“The latest indication as to how the government will try to recoup some of their huge spending rises this year has come in a new policy report on proposed changes to Capital Gains Tax. Whilst we do not usually advise that financial plans should change as a result of policy speculation, the implied message from the government seems clear: 2021 will bring a harsher tax environment, and independent financial advice is crucial for businesses and individuals who need assistance in understanding how
they may be affected.”
Jason Fayers and Gavin Birchall, Tax Partners, examine possible future changes to Capital Gains Tax (CGT) and the implications for businesses and individuals.
It has come as no surprise to anyone that the government is looking to fast-track solutions to recoup some of the billions spent so far on the COVID-19 pandemic. According to the Institute for Fiscal Studies, Rishi Sunak needs to find £40 billion in additional revenue, or cuts, to cover these costs, although in September he reassured MPs that there would not be a “horror show of tax rises with no end in sight”.
The most recent indication of forthcoming changes to the tax regime has come with the report from the Office of Tax Simplifications (OTS), commissioned in July this year by Mr Sunak, which has just been published. According to the report, about £14 billion could be raised by 11 proposed changes to Capital Gains Tax (CGT), involving cutting exemptions and doubling rates.
Very broadly speaking the report suggests that CGT rates should be aligned with income tax rates, and that the annual tax-free allowance is lowered from £12,300 to approximately £4,000, since the current CGT regime “creates odd incentives” or “create[s] odd opportunities for tax avoidance”. The OTS also proposes that the government should tax the accrued profits of owner-managed companies and share-based rewards (shares issued to employees), at income tax rates. This would represent a significant change for any private companies that generate but do not distribute any substantial profits.
Currently Capital Gains Tax (CGT) is levied on the profits (or capital gains) made when selling or disposing of an asset, such as a property, or shares in a business. The first £12,300 of the capital gain is exempt, and anything more than that is taxed at 10% for basic rate taxpayers and 20% for higher rate taxpayers. These rates rise to 18% and 28% respectively if the gain is made on the sale of an additional home. The disparity between these existing low CGT rates and the rates of income tax means there is a perceived incentive for taxpayers to disguise their income as capital gain. Hence the OTS’s proposal that the two are brought into line, meaning that higher rate taxpayers could be subjected to CGT at 40% or 45% rates.
Would these changes make taxation any fairer?
Whilst it could be argued that some people reduce their tax bill by disguising their income as a capital gain, there are strong arguments for not introducing such radical changes. Tory MPs have expressed strong opposition to any changes to CGT. “I think it would be very unwise,” said Marcus Fysh, deputy president of the Board of Trade. “It would kill off incentives within the economy at a time when we want to stimulate growth. We should be looking at ways of simplifying tax by reducing it.” There are also implications for investors, a number of whom have spoken up against the proposed changes which would stop people investing in the stock market, saying: “Why should I invest in companies when 40 per cent of any gain I make will be taken away in tax?”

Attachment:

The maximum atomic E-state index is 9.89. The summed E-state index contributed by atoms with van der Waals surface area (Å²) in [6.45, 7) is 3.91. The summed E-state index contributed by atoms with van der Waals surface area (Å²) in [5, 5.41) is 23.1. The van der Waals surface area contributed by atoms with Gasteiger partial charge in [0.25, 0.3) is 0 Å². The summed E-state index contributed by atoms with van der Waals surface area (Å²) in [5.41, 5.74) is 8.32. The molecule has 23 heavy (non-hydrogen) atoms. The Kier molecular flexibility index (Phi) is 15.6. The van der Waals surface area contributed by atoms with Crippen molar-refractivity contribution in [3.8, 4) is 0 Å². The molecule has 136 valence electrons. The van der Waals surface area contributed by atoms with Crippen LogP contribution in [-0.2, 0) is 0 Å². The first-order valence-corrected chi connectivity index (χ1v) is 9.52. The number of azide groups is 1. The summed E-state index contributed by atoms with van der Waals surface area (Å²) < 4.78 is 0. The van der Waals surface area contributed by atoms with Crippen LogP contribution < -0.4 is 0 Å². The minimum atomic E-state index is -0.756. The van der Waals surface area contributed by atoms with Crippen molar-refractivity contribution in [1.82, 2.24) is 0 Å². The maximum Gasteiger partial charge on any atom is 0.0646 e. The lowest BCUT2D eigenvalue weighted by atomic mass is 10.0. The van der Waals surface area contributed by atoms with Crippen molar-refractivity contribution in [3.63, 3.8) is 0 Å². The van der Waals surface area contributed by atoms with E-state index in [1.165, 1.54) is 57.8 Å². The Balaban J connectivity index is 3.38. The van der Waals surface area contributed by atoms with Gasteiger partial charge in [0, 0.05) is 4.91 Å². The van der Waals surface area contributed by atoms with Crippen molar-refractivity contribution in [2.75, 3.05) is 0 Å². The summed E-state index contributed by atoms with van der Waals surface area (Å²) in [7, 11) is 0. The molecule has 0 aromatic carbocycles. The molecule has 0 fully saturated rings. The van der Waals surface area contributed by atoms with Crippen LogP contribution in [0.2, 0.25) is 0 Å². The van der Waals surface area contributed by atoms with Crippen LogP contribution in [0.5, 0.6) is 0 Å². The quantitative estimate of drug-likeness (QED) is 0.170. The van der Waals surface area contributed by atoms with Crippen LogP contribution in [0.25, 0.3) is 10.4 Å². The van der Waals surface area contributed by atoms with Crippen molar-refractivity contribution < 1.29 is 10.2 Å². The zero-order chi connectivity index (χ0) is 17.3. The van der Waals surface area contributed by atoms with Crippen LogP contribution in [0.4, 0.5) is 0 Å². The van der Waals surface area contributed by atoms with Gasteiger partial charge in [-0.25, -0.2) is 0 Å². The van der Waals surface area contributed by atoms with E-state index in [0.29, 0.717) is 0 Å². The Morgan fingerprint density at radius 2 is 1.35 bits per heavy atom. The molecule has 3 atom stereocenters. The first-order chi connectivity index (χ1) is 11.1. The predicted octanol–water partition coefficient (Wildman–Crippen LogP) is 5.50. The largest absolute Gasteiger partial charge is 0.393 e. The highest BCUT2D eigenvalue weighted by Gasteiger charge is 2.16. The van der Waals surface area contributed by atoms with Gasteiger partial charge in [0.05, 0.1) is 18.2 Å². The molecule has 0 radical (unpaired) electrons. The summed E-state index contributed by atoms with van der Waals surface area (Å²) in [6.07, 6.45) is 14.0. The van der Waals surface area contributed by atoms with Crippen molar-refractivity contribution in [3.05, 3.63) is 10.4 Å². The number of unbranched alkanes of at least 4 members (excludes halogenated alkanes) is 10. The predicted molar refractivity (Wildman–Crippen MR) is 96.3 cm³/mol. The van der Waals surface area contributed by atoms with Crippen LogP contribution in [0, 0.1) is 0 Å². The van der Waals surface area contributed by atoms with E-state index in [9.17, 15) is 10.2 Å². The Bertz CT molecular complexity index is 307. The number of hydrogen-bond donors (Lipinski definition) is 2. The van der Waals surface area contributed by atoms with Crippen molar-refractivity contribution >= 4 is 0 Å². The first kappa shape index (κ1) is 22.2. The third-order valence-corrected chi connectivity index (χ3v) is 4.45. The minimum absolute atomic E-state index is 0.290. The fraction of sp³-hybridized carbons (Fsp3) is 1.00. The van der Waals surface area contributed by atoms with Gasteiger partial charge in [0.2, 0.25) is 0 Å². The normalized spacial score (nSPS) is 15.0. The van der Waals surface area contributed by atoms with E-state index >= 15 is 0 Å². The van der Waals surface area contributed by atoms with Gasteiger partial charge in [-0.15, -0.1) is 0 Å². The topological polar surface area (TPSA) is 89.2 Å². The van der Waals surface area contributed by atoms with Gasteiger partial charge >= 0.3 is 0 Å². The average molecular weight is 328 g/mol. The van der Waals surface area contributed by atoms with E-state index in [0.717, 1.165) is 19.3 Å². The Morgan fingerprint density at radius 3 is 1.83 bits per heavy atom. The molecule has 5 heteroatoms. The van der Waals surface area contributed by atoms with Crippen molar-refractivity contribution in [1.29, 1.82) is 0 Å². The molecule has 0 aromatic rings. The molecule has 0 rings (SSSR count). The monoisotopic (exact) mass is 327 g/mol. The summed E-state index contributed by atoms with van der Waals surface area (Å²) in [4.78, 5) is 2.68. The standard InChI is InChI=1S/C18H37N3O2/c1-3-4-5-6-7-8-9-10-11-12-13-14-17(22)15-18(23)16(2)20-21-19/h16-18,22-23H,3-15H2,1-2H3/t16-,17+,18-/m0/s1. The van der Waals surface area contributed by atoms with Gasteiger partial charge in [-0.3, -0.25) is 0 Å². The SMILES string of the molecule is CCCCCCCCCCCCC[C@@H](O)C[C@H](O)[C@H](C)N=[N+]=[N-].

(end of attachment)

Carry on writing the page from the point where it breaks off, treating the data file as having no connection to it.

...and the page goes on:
Capital gains aren’t the same as income
The OTS has justified aligning the rates by claiming that the present disparity “… can distort business and family decision making and creates an incentive for taxpayers to arrange their affairs in ways that effectively re-characterise income as capital gains.” However, the way capital gains are accumulated differs from income, since capital gains are accrued over several years, or sometimes decades. So for example, years of value built up in an owner-managed business that is sold can be taxed as though the increase in value happened overnight.
Would a change in CGT plug the COVID gap?
The government raised £9.5 billion in 2018-19 from 276,000 taxpayers against capital gains of £62.8 billion. Even taking these proposed changes into account, receipts from the tax would continue to be small compared with other levies, suggesting that the Chancellor would also have to raise rates elsewhere. There is also the fact that changing a complex tax regime in one area, such as CGT, would have implications in other parts of the system, such as Inheritance Tax.
What happens next?
This report will be followed by a more detailed document in early 2021. The government is then expected to move to a consultation or an announcement in the Spring Budget. If any of the proposals in the OTS reports are realised, the balance between the taxation of capital and income will shift, and there may be a significant erosion to the existing tax reliefs which are available to business owners.
For individuals who are thinking of selling their company or business or personally held assets, they may wish to consider accelerating their plans to ensure that they benefit from the existing low rates of Capital Gains Tax (and specific reliefs) before the rules are reformed.
Equally, for individuals who are considering passing their wealth on to the next generation, this may be the time to accelerate those plans before any rate hike.
It should be highlighted that there is likely to be significant opposition to any Government implementation of the OTS recommendations given the fragility of the economy and the concern that any tax changes could hamper any economic recovery. However, a tax rate increase in the near future seems inevitable given the need to raise additional finances.